Friday, November 4, 2016
Swindal on Neo-Scholastic Essays
In the latest issue of the International Philosophical Quarterly, Prof. James Swindal kindly reviews my book Neo-Scholastic Essays. From the review:
Feser… is thoroughly steeped both in analytic philosophy and Scholastic thought…
[T]his review touches on only a few aspects of Feser’s extensive achievement and the many arguments he deftly crafts and cogently defends. He furnishes substantial hope for a further productive, and neither dogmatic nor defensive, dialogue between Thomism and analytic philosophy. Success in moving this dialogue forward requires scholars, precisely like him, who [have] a deep familiarity with and respect for both traditions.
Prof. Swindal also raises a couple of criticisms, particularly of my essay “Being, the Good, and the Guise of the Good.” In that essay I note that from the point of view of Aristotelian-Thomistic natural law theory, knowing what is good for us requires taking an objective or “third-person” point of view on ourselves rather than a subjective or “first-person” point of view. Swindal comments:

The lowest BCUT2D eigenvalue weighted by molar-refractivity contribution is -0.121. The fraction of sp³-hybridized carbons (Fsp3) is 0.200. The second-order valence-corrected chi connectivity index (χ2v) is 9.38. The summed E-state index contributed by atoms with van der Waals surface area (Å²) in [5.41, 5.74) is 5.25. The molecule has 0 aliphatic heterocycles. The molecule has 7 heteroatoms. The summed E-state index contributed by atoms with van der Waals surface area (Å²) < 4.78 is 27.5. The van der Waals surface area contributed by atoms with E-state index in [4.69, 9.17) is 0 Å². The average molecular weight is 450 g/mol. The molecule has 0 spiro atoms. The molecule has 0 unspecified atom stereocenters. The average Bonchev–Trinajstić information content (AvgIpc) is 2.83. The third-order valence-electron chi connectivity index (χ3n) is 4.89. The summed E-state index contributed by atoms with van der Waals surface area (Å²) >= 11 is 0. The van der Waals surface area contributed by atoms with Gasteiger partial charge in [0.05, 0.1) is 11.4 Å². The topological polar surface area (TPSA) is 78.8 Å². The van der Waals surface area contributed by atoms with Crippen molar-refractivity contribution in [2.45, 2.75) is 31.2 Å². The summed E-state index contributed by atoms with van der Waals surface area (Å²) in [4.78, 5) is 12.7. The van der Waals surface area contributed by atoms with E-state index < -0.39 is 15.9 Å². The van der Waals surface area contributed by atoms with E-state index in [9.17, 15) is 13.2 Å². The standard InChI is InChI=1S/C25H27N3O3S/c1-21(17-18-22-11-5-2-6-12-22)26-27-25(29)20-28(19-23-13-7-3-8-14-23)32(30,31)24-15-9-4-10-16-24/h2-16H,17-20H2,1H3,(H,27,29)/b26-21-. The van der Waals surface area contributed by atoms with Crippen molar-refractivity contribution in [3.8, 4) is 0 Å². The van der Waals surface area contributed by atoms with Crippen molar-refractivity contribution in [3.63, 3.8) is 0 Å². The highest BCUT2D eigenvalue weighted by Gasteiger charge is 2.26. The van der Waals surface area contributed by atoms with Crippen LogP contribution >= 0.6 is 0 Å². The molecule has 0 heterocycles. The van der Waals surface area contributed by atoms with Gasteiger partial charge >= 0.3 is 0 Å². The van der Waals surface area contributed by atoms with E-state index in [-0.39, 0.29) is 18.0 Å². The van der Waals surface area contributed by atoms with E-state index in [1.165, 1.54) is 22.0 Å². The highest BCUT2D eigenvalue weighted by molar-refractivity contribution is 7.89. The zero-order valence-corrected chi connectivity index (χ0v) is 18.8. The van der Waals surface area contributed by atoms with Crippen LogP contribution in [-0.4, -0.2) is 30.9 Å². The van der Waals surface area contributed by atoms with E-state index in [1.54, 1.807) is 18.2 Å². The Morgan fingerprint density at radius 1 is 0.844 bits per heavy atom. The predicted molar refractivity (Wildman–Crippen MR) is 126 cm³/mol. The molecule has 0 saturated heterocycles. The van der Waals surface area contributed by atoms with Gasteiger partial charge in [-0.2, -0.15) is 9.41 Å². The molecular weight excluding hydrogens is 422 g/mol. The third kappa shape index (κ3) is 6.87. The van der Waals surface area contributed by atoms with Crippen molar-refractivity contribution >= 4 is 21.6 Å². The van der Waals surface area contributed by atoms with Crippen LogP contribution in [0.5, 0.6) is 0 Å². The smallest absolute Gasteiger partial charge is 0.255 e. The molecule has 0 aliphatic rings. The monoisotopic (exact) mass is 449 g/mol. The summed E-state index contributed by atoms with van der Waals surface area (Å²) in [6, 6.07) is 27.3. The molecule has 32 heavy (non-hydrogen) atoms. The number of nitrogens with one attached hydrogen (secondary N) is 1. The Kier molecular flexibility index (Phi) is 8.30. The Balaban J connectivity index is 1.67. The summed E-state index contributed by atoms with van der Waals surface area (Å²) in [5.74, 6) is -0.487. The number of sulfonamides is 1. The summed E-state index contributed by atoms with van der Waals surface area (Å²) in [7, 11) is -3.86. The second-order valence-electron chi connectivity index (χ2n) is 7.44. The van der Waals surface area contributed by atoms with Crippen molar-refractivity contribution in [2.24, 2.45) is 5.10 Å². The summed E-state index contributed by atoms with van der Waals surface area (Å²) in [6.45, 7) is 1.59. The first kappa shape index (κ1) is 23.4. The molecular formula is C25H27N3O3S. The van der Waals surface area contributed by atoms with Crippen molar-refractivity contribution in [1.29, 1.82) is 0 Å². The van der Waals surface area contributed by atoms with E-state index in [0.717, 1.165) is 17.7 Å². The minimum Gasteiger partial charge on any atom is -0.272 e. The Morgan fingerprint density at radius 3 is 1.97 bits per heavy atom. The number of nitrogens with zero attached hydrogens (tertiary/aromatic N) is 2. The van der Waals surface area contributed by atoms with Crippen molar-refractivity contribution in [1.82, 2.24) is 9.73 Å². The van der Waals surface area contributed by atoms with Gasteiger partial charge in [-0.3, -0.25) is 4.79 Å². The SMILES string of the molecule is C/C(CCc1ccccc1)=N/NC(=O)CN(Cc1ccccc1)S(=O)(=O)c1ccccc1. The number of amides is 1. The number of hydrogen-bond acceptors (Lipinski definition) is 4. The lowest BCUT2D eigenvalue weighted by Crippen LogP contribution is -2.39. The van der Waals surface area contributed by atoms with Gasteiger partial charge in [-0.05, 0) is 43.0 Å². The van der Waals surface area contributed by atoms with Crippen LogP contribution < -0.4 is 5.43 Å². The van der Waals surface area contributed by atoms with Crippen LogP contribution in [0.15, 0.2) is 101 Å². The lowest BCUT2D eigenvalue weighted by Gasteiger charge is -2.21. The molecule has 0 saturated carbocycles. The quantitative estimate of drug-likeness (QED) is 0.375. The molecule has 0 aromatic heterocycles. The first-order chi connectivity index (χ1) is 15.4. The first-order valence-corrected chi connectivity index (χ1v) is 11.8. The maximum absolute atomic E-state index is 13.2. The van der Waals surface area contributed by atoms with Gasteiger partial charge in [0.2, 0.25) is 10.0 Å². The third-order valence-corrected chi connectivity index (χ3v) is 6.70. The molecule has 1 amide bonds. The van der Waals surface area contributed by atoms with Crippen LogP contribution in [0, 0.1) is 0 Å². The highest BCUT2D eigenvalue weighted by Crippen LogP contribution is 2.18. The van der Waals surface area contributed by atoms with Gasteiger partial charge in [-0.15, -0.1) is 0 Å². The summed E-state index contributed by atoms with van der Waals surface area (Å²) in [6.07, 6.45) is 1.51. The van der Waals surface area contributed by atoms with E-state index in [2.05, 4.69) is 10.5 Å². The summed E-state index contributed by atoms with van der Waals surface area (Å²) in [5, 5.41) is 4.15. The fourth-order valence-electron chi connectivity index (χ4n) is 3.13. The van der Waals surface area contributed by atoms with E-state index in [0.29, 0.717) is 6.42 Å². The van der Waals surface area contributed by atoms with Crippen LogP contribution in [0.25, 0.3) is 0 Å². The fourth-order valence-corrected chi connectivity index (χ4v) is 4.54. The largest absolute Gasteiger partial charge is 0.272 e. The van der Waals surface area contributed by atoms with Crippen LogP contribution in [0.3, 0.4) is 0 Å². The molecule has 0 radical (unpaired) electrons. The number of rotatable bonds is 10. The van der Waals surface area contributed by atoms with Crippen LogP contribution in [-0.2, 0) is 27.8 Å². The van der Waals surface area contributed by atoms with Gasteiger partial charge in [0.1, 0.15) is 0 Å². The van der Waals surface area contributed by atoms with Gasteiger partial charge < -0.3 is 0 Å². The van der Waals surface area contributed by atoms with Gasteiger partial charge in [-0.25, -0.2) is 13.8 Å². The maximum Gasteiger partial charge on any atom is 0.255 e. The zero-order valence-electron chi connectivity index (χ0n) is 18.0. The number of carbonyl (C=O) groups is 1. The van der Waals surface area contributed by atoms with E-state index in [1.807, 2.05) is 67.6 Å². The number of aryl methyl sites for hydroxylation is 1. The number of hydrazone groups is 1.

It is somewhat surprising… that [Feser] uses first and third, but not a second, person points of view in his metaethical analysis. The second person point of view is arguably more fully metaphysically adaptable to what is the ontology of genuinely rational and personal relationships: relationships assumed to be the ground and aim of ethical assessment.
and in a pair of footnotes adds:
As developed by speech act theorists, such as Bühler, Austin, Searle, and Habermas, a second person paradigm posits what is effectively the ethical realm: the good of intersubjective actions and communication…
In Aquinas, moreover, what is effectively one’s unitive love directed to another person, from a second person perspective, also “turns back” towards the first person in a self-relationship of love of self.